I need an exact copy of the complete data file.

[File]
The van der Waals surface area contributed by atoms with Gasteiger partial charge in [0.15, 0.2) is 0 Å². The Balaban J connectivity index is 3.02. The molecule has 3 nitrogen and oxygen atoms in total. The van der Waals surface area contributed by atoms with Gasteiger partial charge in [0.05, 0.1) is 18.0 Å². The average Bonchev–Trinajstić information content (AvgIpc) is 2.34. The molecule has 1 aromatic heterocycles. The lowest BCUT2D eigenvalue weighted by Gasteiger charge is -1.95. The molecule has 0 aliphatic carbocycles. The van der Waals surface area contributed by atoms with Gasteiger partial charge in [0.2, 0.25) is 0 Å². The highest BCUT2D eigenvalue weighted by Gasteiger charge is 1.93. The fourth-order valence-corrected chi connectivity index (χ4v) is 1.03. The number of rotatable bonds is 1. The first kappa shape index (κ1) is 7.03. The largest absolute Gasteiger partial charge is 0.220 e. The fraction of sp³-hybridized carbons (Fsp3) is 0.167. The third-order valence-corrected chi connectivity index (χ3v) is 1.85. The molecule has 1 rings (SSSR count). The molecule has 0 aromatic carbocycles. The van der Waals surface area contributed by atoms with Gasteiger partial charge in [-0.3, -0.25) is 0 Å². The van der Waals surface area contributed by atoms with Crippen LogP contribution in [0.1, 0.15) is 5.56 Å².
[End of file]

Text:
The van der Waals surface area contributed by atoms with Gasteiger partial charge in [0.15, 0.2) is 0 Å². The Balaban J connectivity index is 3.02. The molecule has 3 nitrogen and oxygen atoms in total. The van der Waals surface area contributed by atoms with Gasteiger partial charge in [0.05, 0.1) is 18.0 Å². The average Bonchev–Trinajstić information content (AvgIpc) is 2.34. The molecule has 1 aromatic heterocycles. The lowest BCUT2D eigenvalue weighted by Gasteiger charge is -1.95. The molecule has 0 aliphatic carbocycles. The van der Waals surface area contributed by atoms with Gasteiger partial charge in [0.2, 0.25) is 0 Å². The highest BCUT2D eigenvalue weighted by Gasteiger charge is 1.93. The fourth-order valence-corrected chi connectivity index (χ4v) is 1.03. The number of rotatable bonds is 1. The first kappa shape index (κ1) is 7.03. The largest absolute Gasteiger partial charge is 0.220 e. The fraction of sp³-hybridized carbons (Fsp3) is 0.167. The third-order valence-corrected chi connectivity index (χ3v) is 1.85. The molecule has 1 rings (SSSR count). The molecule has 0 aromatic carbocycles. The van der Waals surface area contributed by atoms with Gasteiger partial charge in [-0.3, -0.25) is 0 Å². The van der Waals surface area contributed by atoms with Crippen LogP contribution in [0.1, 0.15) is 5.56 Å².